Having some trouble finding documentation open on the web on this so I’m asking for help here. When using a HSM (Gemalto G5) for a windows CA is the private key ever exposed to the windows server at any point? For example if I have a root CA and want to sign a request for a subordinate CA does the root CA send the request to the HSM and it returns a signed response? Or does the HSM when unlocked expose its key to the Windows server and it handles the signing?

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    HSMs tend to prefer not leaking the private key to host systems. In most cases the HSM provides a signing API to Windows via a KSP/CSP. Windows hands the data to be signed to the API, the API sends it to the HSM, the HSM signs it, and returns. – Steve Jan 29 '19 at 16:50
  • As Steve said, the whole point of an HSM is to protect your private keys by doing all private key operations on-board and returning the result. It's possible that that particular model has private key export / backup functionality, or known vulnerabilities in the firmware that leak the private key in certain situations, but that's a question you should ask Gemalto, not us. – Mike Ounsworth Jan 29 '19 at 17:35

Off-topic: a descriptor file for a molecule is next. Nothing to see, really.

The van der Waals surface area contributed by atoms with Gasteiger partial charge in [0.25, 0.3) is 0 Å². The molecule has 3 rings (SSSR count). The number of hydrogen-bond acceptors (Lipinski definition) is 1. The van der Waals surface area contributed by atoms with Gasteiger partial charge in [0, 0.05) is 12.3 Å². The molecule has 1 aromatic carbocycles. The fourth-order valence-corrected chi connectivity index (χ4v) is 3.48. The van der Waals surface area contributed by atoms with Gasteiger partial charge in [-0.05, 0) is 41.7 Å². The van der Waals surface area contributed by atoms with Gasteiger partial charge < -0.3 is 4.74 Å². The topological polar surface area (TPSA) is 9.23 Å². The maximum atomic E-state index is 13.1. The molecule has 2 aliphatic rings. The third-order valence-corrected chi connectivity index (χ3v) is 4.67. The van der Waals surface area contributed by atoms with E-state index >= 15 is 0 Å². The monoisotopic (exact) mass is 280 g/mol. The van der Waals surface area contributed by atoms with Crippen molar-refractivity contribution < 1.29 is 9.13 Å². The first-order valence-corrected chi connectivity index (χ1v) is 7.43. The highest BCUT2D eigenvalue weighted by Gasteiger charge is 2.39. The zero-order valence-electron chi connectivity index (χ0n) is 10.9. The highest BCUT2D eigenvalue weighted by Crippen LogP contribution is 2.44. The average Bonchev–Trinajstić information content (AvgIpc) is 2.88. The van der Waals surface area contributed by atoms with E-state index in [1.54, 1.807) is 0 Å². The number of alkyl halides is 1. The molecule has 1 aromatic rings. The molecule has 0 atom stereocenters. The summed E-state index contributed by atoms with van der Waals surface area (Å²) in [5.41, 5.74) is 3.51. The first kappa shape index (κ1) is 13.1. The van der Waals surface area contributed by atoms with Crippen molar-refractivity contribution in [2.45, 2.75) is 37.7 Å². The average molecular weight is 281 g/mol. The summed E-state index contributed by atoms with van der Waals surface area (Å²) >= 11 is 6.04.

• As I expected then but wanted to be sure, thanks! – user2782999 Jan 29 '19 at 17:37
  • Just to make you worry a bit more than you are doing now: if you give full access to the private key then it may not matter much that it never leaves the HSM. For instance, DigiNotar never lost their private keys, but hackers could still sign any child cert. As that was the only thing the key was used for, obtaining the value of the key was simply not needed. The only advantage of not leaking the private key is that you can stop abuse of it when you detect an attack - but that might be too late. – Maarten Bodewes Feb 1 '19 at 23:57

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